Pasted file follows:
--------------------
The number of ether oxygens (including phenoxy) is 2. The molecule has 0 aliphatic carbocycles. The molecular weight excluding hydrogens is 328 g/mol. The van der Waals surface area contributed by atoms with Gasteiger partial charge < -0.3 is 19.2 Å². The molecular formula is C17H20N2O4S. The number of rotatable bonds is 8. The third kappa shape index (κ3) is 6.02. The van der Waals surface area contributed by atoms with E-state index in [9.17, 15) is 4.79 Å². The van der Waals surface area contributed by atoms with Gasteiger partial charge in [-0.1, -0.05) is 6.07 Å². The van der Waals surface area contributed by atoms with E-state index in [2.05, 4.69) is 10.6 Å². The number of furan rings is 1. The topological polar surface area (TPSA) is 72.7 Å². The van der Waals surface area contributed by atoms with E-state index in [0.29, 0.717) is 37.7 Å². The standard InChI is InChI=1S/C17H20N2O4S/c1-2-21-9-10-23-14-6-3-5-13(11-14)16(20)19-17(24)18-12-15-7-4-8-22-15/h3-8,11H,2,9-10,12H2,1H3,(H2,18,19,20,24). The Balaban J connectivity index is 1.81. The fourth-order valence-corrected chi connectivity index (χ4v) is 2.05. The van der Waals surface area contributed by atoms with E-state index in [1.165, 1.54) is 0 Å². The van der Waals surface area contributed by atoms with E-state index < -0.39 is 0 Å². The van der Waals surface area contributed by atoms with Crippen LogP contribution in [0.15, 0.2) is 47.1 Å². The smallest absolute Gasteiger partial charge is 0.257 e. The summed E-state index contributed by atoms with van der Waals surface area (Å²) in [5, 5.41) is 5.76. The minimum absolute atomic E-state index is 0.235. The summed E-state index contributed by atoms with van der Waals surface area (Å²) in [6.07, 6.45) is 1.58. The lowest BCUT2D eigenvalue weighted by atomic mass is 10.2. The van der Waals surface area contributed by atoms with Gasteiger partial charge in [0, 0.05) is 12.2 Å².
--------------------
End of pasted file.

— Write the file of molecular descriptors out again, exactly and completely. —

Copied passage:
The number of ether oxygens (including phenoxy) is 2. The molecule has 0 aliphatic carbocycles. The molecular weight excluding hydrogens is 328 g/mol. The van der Waals surface area contributed by atoms with Gasteiger partial charge < -0.3 is 19.2 Å². The molecular formula is C17H20N2O4S. The number of rotatable bonds is 8. The third kappa shape index (κ3) is 6.02. The van der Waals surface area contributed by atoms with E-state index in [9.17, 15) is 4.79 Å². The van der Waals surface area contributed by atoms with Gasteiger partial charge in [-0.1, -0.05) is 6.07 Å². The van der Waals surface area contributed by atoms with E-state index in [2.05, 4.69) is 10.6 Å². The number of furan rings is 1. The topological polar surface area (TPSA) is 72.7 Å². The van der Waals surface area contributed by atoms with E-state index in [0.29, 0.717) is 37.7 Å². The standard InChI is InChI=1S/C17H20N2O4S/c1-2-21-9-10-23-14-6-3-5-13(11-14)16(20)19-17(24)18-12-15-7-4-8-22-15/h3-8,11H,2,9-10,12H2,1H3,(H2,18,19,20,24). The Balaban J connectivity index is 1.81. The fourth-order valence-corrected chi connectivity index (χ4v) is 2.05. The van der Waals surface area contributed by atoms with E-state index in [1.165, 1.54) is 0 Å². The van der Waals surface area contributed by atoms with E-state index < -0.39 is 0 Å². The van der Waals surface area contributed by atoms with Crippen LogP contribution in [0.15, 0.2) is 47.1 Å². The smallest absolute Gasteiger partial charge is 0.257 e. The summed E-state index contributed by atoms with van der Waals surface area (Å²) in [5, 5.41) is 5.76. The minimum absolute atomic E-state index is 0.235. The summed E-state index contributed by atoms with van der Waals surface area (Å²) in [6.07, 6.45) is 1.58. The lowest BCUT2D eigenvalue weighted by atomic mass is 10.2. The van der Waals surface area contributed by atoms with Gasteiger partial charge in [0, 0.05) is 12.2 Å².